From Pueblo, Colorado, USA:
I have had Type 1 diabetes for the last 32 years (now age 43). I have been striving for the ideal insulin therapy, which in my opinion, would be ideal basal coverage, without insufficient or excessive insulin activity between meals, while using lispro insulin at meals (carbo counting). I am using U at dinner, N at bedtime, and lispro at all meals (as well as correcting for high sugars when needed). I have two questions: one concerning nighttime control, and the second concerning insulin pumps, insurance, and US laws.
- I have a terrible time with night control. When the basal level from the U is correct during the day, it is excessive at night (between bed and 3 A.M.), necessitating large bedtime snacks. Most nights I check sugars at 3 A.M., and determine if my bedtime N is correct, by seeing if the sugars go up or down significantly before morning (3 A.M. to 6 or 7 A.M.). When the N is "tuned", I get very little change in sugars from 3am to morning, but sometimes the U is excessive from bedtime to 3 A.M.! It is the night time that is causing my HbA1c readings to be bad (usually greater than 9), and it's a hard problem to solve! I am knowledgeable in the sciences, and work writing scientific data analysis software at my employer. I have been able to overlay the insulin activity curves, to "see" the insulin activity throughout the day - but cannot figure out a better combination of shots and insulins to fit my situation.
On top of the nighttime control problems, I try to ride my bicycle when I can, and when I do, that alters the dawn phenomenon, requiring changing the insulin schedule. Where I live, the weather commonly prevents me from regular bike riding, so I ride when the weather is favorable only. I also fear night hypos, so when things get unstable (insulin dose), I tend to try to stay a bit high, rather than risk hypos.
Any suggestions short of an insulin pump?
- I really think an insulin pump would provide the best solution for my first question -- provided I can afford it! I have heard of certain diabetes laws being passed in the US, but don't know the details. I am on an HMO insurance plan. Do you know if they will cover insulin pumps? I recall seeing some news media picture of a diabetic with Newt Gingrich, explaining about similar problems as mine, and how the insulin pump (or a cure!) are the best solutions to the problem. I was under the impression that Congress passed some laws regarding insulin pumps, etc.
It is clear from what you write that you are making great efforts to achieve meticulous control; but that you have had some problems especially with hypoglycemia at night and that as a result you have an A1c of 9% which is really too high, though of course I don't know the normal range for your laboratory.
It is always difficult to advise on insulin regimens by e-mail and so you must keep in touch with your doctor over any changes which you plan. As I see it, the combination of lispro insulin [HumalogŪ brand] at mealtime with Ultralente at suppertime and NPH at bedtime is inviting nocturnal hypoglycemia. It also involves you in taking three insulins and interrupting sleep for a blood sugar. The intensive insulin regimen that has worked best here would be to give the UL at bedtime and no NPH but also to try taking Lispro just after your meals so that you can adjust the dose for the pre-meal blood sugar and to match your appetite. This way you can maintain an insulin level at night that should keep you clear of early morning hypoglycemia; but would make you rather more dependant on variable doses of Lispro at meal time for daytime control. It is important to keep on with vigorous exercise and perhaps you could join a gym to find some weather-resistant way of making exercise more consistent. Another regimen that is used in younger patients is to give Lispro and NPH at breakfast, Lispro with the mid-afternoon snack and again with supper and finally NPH again at bedtime.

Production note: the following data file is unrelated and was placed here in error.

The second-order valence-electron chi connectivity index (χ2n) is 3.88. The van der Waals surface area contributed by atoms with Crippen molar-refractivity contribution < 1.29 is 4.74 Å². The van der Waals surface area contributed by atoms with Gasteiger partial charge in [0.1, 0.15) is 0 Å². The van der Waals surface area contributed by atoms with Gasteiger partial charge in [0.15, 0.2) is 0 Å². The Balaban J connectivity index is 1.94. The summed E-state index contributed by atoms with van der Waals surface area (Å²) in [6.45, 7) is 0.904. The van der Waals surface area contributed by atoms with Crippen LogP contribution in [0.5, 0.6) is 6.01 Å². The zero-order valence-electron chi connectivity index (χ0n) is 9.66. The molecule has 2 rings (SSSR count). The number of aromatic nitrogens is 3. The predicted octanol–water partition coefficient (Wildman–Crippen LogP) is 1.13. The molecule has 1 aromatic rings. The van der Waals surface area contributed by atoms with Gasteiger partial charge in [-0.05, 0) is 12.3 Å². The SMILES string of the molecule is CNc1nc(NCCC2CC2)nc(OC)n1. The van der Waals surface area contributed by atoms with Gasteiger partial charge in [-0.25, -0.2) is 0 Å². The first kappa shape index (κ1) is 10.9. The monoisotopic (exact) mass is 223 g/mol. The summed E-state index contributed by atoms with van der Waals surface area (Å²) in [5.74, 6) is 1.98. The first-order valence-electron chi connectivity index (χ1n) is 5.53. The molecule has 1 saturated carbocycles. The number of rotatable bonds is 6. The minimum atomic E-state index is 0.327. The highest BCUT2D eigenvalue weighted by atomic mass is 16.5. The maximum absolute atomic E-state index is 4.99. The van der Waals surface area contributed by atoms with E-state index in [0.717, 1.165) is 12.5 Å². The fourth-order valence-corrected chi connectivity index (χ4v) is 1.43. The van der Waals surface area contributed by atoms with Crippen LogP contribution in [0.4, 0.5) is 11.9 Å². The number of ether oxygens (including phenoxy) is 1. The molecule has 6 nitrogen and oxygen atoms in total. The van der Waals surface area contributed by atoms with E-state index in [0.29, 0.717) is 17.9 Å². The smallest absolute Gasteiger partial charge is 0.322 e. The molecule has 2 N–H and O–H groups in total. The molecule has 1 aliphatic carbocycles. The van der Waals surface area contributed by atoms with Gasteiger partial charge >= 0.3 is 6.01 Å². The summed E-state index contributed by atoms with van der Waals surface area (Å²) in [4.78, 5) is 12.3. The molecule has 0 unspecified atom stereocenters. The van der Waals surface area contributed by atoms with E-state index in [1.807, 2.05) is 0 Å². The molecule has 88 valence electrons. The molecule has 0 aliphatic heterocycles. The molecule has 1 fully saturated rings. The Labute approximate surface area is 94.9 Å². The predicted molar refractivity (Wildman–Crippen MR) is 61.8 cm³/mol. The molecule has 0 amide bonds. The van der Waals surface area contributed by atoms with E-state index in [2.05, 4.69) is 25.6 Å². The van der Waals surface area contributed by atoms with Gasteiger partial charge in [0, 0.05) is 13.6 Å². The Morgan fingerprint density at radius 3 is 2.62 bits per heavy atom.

I talked to our Medical Social Worker about the financial aspects of paying for pumps in Colorado. First of all insurance companies are now required to pay for testing supplies (i.e. syringes, testing strips, etc), but they are not yet obliged to fund pumps. In fact some insurance plans do, provided that the need is certified at one of the Centers that they use. I don't know about your plan and you would have to call them. I agree though that a pump might work very well for you, provided you could get experienced care during the early stages of using it.
Additional comments from Dr. Quick:If your insurance plan initially balks at paying for a pump, don't give up. Have your endocrinologist write a detailed letter of medical necessity. Frequently, with enough evidence of need, even stubborn HMO's will eventually yield to medical logic. (It might take several tries over several months to get through, however!)
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Last Updated: Tuesday April 06, 2010 15:09:06
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